Limit your investment in cryptocurrencies and make sure you have current holdings in your own custody until the regulatory cloud blows over, experts tell Sanjay Kumar Singh.
Illustration: Dominic Xavier/Rediff.com
Cryptocurrencies are currently under regulatory fire from several directions. Until there is greater certainty about their status, investors need to exercise caution in dealing in this asset class.
Towards the end of December last year, the finance ministry said cryptocurrencies were not legal tender and had no regulatory permission or protection, and that investors dealing in them were doing so at their own risk.
The ministry added there was a real risk of an investment bubble in them of the type seen in ponzi schemes, with investors risking a sudden and prolonged crash.
The income-tax department has sent notices to thousands of people investing in cryptocurrencies, asking them to pay tax on capital gains, and reveal their holdings and source of funds.
The Registrar of Companies has stopped registering businesses that have names indicating that they will deal in cryptocurrencies.
Most recently, the Reserve Bank of India (asked banks to step up scrutiny of financial transactions by companies and exchanges dealing in cryptocurrencies. It did not explicitly ask banks to stop dealing in them, but its warning could cause many to close down their accounts.
Says Ashish Agarwal, founder of Bitsachs, a cryptocurrency exchange: "The regulators have to decide whether to allow cryptocurrencies. At present there is no clarity, so banks are uncertain about what to do."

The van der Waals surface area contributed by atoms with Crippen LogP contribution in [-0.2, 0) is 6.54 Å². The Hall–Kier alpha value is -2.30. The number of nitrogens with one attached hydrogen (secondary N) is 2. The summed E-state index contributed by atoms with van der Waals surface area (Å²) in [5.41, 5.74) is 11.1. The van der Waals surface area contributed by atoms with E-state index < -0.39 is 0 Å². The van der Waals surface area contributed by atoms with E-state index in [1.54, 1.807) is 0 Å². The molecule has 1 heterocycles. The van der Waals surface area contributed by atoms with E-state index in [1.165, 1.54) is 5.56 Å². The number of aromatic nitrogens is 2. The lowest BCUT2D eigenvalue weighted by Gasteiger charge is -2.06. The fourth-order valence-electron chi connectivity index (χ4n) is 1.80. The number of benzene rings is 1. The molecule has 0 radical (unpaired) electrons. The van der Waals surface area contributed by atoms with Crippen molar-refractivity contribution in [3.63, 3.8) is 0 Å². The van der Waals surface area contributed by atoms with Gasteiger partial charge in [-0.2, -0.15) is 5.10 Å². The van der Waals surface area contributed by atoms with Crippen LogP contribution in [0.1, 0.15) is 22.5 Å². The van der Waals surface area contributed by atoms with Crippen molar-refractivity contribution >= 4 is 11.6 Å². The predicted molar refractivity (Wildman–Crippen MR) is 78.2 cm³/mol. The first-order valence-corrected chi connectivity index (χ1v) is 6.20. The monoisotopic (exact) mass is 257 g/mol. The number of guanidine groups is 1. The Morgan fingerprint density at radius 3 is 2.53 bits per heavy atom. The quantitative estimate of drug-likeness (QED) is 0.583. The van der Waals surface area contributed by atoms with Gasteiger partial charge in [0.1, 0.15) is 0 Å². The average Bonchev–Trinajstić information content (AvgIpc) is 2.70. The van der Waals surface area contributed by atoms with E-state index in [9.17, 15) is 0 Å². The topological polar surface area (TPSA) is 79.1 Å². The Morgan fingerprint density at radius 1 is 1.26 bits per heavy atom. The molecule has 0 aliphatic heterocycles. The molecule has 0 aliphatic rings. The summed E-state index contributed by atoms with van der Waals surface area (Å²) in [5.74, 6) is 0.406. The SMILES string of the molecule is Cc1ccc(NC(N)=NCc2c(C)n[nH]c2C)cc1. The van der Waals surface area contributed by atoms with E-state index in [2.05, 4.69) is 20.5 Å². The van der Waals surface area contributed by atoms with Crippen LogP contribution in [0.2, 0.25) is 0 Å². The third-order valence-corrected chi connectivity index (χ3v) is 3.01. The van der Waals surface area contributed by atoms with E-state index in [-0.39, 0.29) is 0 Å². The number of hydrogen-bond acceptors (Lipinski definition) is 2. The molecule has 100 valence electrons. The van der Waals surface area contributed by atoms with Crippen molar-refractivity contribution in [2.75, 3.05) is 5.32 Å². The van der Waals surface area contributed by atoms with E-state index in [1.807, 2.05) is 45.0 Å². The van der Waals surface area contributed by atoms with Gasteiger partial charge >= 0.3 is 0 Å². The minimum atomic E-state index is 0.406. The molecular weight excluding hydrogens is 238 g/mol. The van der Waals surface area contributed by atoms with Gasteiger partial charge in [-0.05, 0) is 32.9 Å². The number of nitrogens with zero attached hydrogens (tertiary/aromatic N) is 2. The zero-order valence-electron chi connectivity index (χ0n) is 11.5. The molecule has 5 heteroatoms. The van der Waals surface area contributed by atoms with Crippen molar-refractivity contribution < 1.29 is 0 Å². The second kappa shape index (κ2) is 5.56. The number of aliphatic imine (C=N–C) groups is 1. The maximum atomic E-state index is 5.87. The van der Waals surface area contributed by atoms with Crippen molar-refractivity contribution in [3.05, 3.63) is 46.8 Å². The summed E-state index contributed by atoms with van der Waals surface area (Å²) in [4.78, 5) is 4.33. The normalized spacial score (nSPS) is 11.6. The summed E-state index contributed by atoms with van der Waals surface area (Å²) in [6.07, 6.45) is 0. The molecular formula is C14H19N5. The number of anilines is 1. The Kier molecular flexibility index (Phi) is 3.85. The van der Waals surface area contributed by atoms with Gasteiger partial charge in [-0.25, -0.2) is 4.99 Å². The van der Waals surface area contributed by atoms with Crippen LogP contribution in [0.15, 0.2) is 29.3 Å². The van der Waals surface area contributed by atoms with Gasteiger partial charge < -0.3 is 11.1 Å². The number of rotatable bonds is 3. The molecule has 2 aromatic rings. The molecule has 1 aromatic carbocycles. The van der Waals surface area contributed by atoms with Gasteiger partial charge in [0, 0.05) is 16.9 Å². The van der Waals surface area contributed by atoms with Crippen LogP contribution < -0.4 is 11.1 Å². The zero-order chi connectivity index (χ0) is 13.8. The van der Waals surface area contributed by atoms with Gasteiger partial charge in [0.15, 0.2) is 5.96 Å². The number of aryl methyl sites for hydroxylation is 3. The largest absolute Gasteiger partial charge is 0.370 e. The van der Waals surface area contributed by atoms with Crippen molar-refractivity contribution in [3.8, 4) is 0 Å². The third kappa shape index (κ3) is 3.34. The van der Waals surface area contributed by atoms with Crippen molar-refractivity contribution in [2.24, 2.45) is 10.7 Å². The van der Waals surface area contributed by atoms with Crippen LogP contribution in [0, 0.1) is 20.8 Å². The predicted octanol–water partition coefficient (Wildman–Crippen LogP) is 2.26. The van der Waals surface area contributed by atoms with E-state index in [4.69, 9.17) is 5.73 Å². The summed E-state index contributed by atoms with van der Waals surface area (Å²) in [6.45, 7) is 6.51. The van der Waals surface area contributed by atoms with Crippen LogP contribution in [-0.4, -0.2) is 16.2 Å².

One point in favour of Indian cryptocurrency exchanges is that many of those do complete KYC (Know Your Customer) before opening an account.
"We ask for Aadhaar, the PAN card, and a cancelled cheque from customers," says Agarwal. Hence, the fear that one can trade anonymously in cryptocurrencies does not exist for customers of these exchanges.
In the light of the RBI's warning, each bank is likely to do its own assessment.
The more risk-averse ones may stop dealing with cryptocurrency exchanges, but others may decide that if an entity does adequate KYC and is well-capitalised, the risk in dealing with it is acceptable.
The bigger risk, say experts, is for customers who trade on international exchanges.
According to Udbhav Tiwari, policy officer at the Centre for Internet and Society, Bengaluru, "Most of the trading in initial coin offerings (ICOs) happens on exchanges situated abroad. In future, banks may not allow money to go from your account to that of the exchange, or in the opposite direction."
"Since these exchanges are foreign entities," Tiwari adds, "Indian banks don't know what kind of KYC norms they follow. There is also a greater probability of illegal activities happening through them."
Investors need to tread with caution.
"Don't invest more than five per cent of your portfolio in cryptocurrencies at this juncture," says Agarwal.
Given the high risks in ICOs, which do operate like ponzi schemes -- promoters and early investors make money since there is a rise in prices.
Those who come later bear the losses when markets fall due to various reasons, including regulatory risks.
Risk-averse investors should encash their cryptocurrencies right away.
Any profits made should be reported and tax paid on them.
Those who have some risk appetite may hold on to their cryptocurrencies, but not buy more.
Only those with a high risk appetite should add to their positions.
"Since prices have fallen, this is a good time to enter bitcoin," says Agarwal.
Some promoters of exchanges may wilt under regulatory pressure and decide to shut down their business.
Investors who have stored their cryptocurrencies in their exchange's wallet should take possession of them.
"Have the private keys in your own custody. If your exchange closes down, you will be able to sell your holdings on another exchange," says Tiwari.
"But if you don't have the private keys and the exchange shuts down, you could well lose your holdings."